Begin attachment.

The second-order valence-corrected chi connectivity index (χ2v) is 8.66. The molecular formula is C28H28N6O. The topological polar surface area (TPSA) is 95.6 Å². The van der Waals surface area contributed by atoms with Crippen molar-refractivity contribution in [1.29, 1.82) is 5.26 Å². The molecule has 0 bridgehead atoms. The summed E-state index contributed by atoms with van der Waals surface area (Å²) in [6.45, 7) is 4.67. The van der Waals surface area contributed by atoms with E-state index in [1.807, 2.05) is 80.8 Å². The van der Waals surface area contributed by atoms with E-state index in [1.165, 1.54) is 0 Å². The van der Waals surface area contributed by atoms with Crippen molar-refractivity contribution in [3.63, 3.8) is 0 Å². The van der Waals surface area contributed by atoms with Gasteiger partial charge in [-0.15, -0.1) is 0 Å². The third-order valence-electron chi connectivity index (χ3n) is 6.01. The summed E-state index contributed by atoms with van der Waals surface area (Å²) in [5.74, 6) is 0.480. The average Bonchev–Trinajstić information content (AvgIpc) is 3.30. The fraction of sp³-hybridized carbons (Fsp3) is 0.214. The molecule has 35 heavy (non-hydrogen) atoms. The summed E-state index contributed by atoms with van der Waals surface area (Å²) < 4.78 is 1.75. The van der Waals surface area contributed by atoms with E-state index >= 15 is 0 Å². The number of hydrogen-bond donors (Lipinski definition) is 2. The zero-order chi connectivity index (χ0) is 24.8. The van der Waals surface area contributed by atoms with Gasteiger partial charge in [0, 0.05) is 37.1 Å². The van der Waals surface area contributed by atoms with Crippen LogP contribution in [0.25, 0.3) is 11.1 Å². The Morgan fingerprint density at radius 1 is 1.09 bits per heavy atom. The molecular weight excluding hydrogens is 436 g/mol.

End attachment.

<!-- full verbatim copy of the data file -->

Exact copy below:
The second-order valence-corrected chi connectivity index (χ2v) is 8.66. The molecular formula is C28H28N6O. The topological polar surface area (TPSA) is 95.6 Å². The van der Waals surface area contributed by atoms with Crippen molar-refractivity contribution in [1.29, 1.82) is 5.26 Å². The molecule has 0 bridgehead atoms. The summed E-state index contributed by atoms with van der Waals surface area (Å²) in [6.45, 7) is 4.67. The van der Waals surface area contributed by atoms with E-state index in [1.807, 2.05) is 80.8 Å². The van der Waals surface area contributed by atoms with E-state index in [1.165, 1.54) is 0 Å². The van der Waals surface area contributed by atoms with Crippen molar-refractivity contribution in [3.63, 3.8) is 0 Å². The van der Waals surface area contributed by atoms with Gasteiger partial charge in [-0.15, -0.1) is 0 Å². The third-order valence-electron chi connectivity index (χ3n) is 6.01. The summed E-state index contributed by atoms with van der Waals surface area (Å²) in [5.74, 6) is 0.480. The average Bonchev–Trinajstić information content (AvgIpc) is 3.30. The fraction of sp³-hybridized carbons (Fsp3) is 0.214. The molecule has 35 heavy (non-hydrogen) atoms. The summed E-state index contributed by atoms with van der Waals surface area (Å²) < 4.78 is 1.75. The van der Waals surface area contributed by atoms with E-state index >= 15 is 0 Å². The number of hydrogen-bond donors (Lipinski definition) is 2. The zero-order chi connectivity index (χ0) is 24.8. The van der Waals surface area contributed by atoms with Gasteiger partial charge in [0, 0.05) is 37.1 Å². The van der Waals surface area contributed by atoms with Crippen LogP contribution in [0.25, 0.3) is 11.1 Å². The Morgan fingerprint density at radius 1 is 1.09 bits per heavy atom. The molecular weight excluding hydrogens is 436 g/mol.